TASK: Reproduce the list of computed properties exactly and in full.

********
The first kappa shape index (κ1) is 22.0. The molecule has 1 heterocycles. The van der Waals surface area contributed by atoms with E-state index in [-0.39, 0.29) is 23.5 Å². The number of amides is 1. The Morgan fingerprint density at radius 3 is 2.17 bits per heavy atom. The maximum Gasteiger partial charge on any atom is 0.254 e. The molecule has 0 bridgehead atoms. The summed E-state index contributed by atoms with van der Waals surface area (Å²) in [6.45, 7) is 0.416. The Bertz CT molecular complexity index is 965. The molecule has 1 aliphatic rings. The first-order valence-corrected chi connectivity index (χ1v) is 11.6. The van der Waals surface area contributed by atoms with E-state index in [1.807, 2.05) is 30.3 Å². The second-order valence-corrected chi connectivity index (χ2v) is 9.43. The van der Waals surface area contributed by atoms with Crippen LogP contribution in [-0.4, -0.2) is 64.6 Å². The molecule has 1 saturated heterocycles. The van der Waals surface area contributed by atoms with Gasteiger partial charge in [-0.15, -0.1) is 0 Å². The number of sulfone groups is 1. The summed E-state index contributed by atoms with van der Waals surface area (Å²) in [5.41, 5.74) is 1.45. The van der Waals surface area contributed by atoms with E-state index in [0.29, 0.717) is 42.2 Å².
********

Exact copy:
The first kappa shape index (κ1) is 22.0. The molecule has 1 heterocycles. The van der Waals surface area contributed by atoms with E-state index in [-0.39, 0.29) is 23.5 Å². The number of amides is 1. The Morgan fingerprint density at radius 3 is 2.17 bits per heavy atom. The maximum Gasteiger partial charge on any atom is 0.254 e. The molecule has 0 bridgehead atoms. The summed E-state index contributed by atoms with van der Waals surface area (Å²) in [6.45, 7) is 0.416. The Bertz CT molecular complexity index is 965. The molecule has 1 aliphatic rings. The first-order valence-corrected chi connectivity index (χ1v) is 11.6. The van der Waals surface area contributed by atoms with E-state index in [1.807, 2.05) is 30.3 Å². The second-order valence-corrected chi connectivity index (χ2v) is 9.43. The van der Waals surface area contributed by atoms with Crippen LogP contribution in [-0.4, -0.2) is 64.6 Å². The molecule has 1 saturated heterocycles. The van der Waals surface area contributed by atoms with Gasteiger partial charge in [-0.15, -0.1) is 0 Å². The number of sulfone groups is 1. The summed E-state index contributed by atoms with van der Waals surface area (Å²) in [5.41, 5.74) is 1.45. The van der Waals surface area contributed by atoms with E-state index in [0.29, 0.717) is 42.2 Å².